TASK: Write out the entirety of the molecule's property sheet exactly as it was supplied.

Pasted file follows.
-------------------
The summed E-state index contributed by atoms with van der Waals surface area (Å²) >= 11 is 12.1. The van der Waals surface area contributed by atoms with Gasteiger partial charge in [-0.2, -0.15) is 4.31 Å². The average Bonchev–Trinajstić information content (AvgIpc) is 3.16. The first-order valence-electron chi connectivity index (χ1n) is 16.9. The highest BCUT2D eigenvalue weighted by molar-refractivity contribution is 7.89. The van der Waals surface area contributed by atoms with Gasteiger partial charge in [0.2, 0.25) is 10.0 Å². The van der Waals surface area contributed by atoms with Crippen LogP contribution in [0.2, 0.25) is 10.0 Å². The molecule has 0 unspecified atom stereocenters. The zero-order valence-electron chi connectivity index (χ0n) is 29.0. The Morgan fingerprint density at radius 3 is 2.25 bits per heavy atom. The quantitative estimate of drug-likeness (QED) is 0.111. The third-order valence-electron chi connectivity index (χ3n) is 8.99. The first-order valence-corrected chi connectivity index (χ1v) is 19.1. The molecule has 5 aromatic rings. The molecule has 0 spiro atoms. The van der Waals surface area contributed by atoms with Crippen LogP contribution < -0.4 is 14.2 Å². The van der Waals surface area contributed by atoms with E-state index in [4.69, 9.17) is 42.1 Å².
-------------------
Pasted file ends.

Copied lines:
The summed E-state index contributed by atoms with van der Waals surface area (Å²) >= 11 is 12.1. The van der Waals surface area contributed by atoms with Gasteiger partial charge in [-0.2, -0.15) is 4.31 Å². The average Bonchev–Trinajstić information content (AvgIpc) is 3.16. The first-order valence-electron chi connectivity index (χ1n) is 16.9. The highest BCUT2D eigenvalue weighted by molar-refractivity contribution is 7.89. The van der Waals surface area contributed by atoms with Gasteiger partial charge in [0.2, 0.25) is 10.0 Å². The van der Waals surface area contributed by atoms with Crippen LogP contribution in [0.2, 0.25) is 10.0 Å². The molecule has 0 unspecified atom stereocenters. The zero-order valence-electron chi connectivity index (χ0n) is 29.0. The Morgan fingerprint density at radius 3 is 2.25 bits per heavy atom. The quantitative estimate of drug-likeness (QED) is 0.111. The third-order valence-electron chi connectivity index (χ3n) is 8.99. The first-order valence-corrected chi connectivity index (χ1v) is 19.1. The molecule has 5 aromatic rings. The molecule has 0 spiro atoms. The van der Waals surface area contributed by atoms with Crippen LogP contribution < -0.4 is 14.2 Å². The van der Waals surface area contributed by atoms with E-state index in [4.69, 9.17) is 42.1 Å².